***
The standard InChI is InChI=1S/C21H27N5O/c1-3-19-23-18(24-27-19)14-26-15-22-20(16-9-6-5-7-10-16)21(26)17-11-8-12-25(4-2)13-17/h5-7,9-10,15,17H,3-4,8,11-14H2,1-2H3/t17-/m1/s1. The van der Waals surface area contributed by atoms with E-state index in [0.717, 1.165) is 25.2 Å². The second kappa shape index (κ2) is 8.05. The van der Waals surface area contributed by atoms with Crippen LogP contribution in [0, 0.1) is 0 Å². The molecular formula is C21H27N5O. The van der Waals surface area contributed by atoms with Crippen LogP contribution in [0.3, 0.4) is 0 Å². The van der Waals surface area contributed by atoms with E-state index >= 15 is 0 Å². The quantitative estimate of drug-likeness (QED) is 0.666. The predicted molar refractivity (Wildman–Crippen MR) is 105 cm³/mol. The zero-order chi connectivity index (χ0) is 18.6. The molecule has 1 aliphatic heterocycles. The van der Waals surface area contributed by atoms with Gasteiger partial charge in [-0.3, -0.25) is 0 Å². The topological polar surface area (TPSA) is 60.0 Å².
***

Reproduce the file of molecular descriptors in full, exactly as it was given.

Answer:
The standard InChI is InChI=1S/C21H27N5O/c1-3-19-23-18(24-27-19)14-26-15-22-20(16-9-6-5-7-10-16)21(26)17-11-8-12-25(4-2)13-17/h5-7,9-10,15,17H,3-4,8,11-14H2,1-2H3/t17-/m1/s1. The van der Waals surface area contributed by atoms with E-state index in [0.717, 1.165) is 25.2 Å². The second kappa shape index (κ2) is 8.05. The van der Waals surface area contributed by atoms with Crippen LogP contribution in [0, 0.1) is 0 Å². The molecular formula is C21H27N5O. The van der Waals surface area contributed by atoms with Crippen LogP contribution in [0.3, 0.4) is 0 Å². The van der Waals surface area contributed by atoms with E-state index >= 15 is 0 Å². The quantitative estimate of drug-likeness (QED) is 0.666. The predicted molar refractivity (Wildman–Crippen MR) is 105 cm³/mol. The zero-order chi connectivity index (χ0) is 18.6. The molecule has 1 aliphatic heterocycles. The van der Waals surface area contributed by atoms with Gasteiger partial charge in [-0.3, -0.25) is 0 Å². The topological polar surface area (TPSA) is 60.0 Å².